The Cubs could try to sign Brandon Morrow or find the next Brandon Morrow or maybe pull off both moves as they rebuild a bullpen that got exposed in the playoffs.
After another October featuring short-leash starters, hybrid relievers and managers on the hot seat, super-bullpens will again be a trending topic when the general manager meetings kick off on Monday in Orlando, Florida.
The lottery-ticket ideal is Morrow, the fifth overall pick in the 2006 draft who didn’t live up to the hype in the Seattle or Toronto rotations, a survivor of two Tommy John surgeries and a breakout playoff star after beginning the season with Triple-A Oklahoma City.
Morrow shut down the Cubs for 4.2 innings during the National League Championship Series, striking out seven of the 16 hitters he faced, working 14 of 15 playoff games out of the Dodger bullpen and generating some free-agent buzz.
Since the Theo Epstein regime took over after the 2011 season, the Cubs have handed out multiyear contracts to only two relievers — swingman Carlos Villanueva and Japanese closer Kyuji Fujikawa — and neither deal totaled more than $10 million. Signing a top-tier reliever like Morrow might cost two or three times that amount and require a commitment of at least three or four years.
Even Pedro Strop’s low-risk extension announced in spring training came out of settling at a $5.5 million salary for 2017 before a potential arbitration hearing and then adding a reasonable guarantee for 2018 ($5.85 million) and a 2019 club option ($6.25 million or a $500,000 buyout).
This is more of an overall bullpen philosophy than a hard-and-fast rule, but the Cubs will probably have to get out of that comfort zone, whether or not they bring back All-Star closer Wade Davis.
“You’ve got to keep an open mind,” general manager Jed Hoyer said on NBC Sports Chicago’s Cubs Talk Podcast. “We’ve certainly had offers out there to different guys that have gone elsewhere. Building a bullpen is a very complicated thing, and probably one of the hardest things that we have to do. They come from all over.
“Pedro Strop had a 7.00 (ERA) with the Orioles and was in that (Jake Arrieta) deal and he comes over to the Cubs and he’s been fantastic for us. You can get guys off the waiver wire. You look at Brandon Morrow and the kind of season he had. That was obviously not expected.
“You have to always be vigilant trying to find guys and put guys in opportunities to succeed. Now, that said, having some stability in the bullpen — and guys with a little bit more of a track record or a little better stuff — is important as well.”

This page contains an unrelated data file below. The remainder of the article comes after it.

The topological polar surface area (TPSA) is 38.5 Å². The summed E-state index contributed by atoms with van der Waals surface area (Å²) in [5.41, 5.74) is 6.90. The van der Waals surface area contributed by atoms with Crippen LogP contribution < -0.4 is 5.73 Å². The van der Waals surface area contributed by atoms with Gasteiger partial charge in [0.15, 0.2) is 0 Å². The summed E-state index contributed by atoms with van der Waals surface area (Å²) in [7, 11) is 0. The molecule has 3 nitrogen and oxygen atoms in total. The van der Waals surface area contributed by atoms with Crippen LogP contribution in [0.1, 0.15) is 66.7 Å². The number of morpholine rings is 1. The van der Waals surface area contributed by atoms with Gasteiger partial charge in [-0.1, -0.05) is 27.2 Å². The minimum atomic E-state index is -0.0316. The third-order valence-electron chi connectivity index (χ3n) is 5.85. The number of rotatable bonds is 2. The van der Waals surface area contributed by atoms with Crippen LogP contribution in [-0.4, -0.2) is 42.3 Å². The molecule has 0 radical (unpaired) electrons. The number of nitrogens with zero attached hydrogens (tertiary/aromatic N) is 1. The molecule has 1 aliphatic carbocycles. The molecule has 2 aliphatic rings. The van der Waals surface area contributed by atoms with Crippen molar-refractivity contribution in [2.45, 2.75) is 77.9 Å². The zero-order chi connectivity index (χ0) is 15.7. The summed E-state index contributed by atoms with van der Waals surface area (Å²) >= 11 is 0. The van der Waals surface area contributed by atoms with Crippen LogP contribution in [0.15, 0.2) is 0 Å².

The Cubs completely rebuilt their bullpen on the fly in the middle of a 97-win season — picking up Clayton Richard, Trevor Cahill and Fernando Rodney from the scrap heap — and made it to the 2015 NLCS.
Despite their postseason struggles, Epstein pointed out that Carl Edwards Jr. and Mike Montgomery got the three most important outs in franchise history — the 10th inning of last year’s World Series Game 7 — and will be vital parts of the 2018 bullpen.
Brian Duensing showed the Cubs enough in only 14 appearances out of the Baltimore bullpen in 2016 to get a one-year, $2 million deal that generated zero buzz last offseason — and the lefty wound up being one of Joe Maddon’s most-trusted relievers.
The Cubs can also take advantage of the supply-and-demand dynamics this winter.
Addison Reed — a reliever the Cubs have monitored at trade-deadline season — will be 29 next year and has extensive experience as a closer (with the White Sox) and a setup guy for big-market playoff teams (Mets and Red Sox).
The Cubs showed interest in Greg Holland before trading for Davis at last year’s winter meetings. But that was as a bounce-back Tommy John guy, not someone who opted out of his $15 million player option for 2018 and will probably decline the one-year, $17.4 million qualifying offer from the Rockies.
Bryan Shaw just turned 30 and has made at least 70 appearances in each of the last five seasons for the Indians, plus five playoff series out of Terry Francona’s bullpen. Tony Watson had been a left-handed piece to that lights-out Dodger bullpen in the NLCS.
Steve Cishek and Pat Neshek can offer funky sidearm looks. Jake McGee has the Tampa Bay connection to Maddon and new pitching coach Jim Hickey. Chicago guy Luke Gregerson helped transform the Astros into World Series champs.
“There’s a little bit more depth in the reliever market than some of the other markets,” Hoyer said. “All in all, this is not a robust free-agent class, which may lend itself to some creativity by a lot of teams. But that is one area of the market that has a few more players than some of the others.”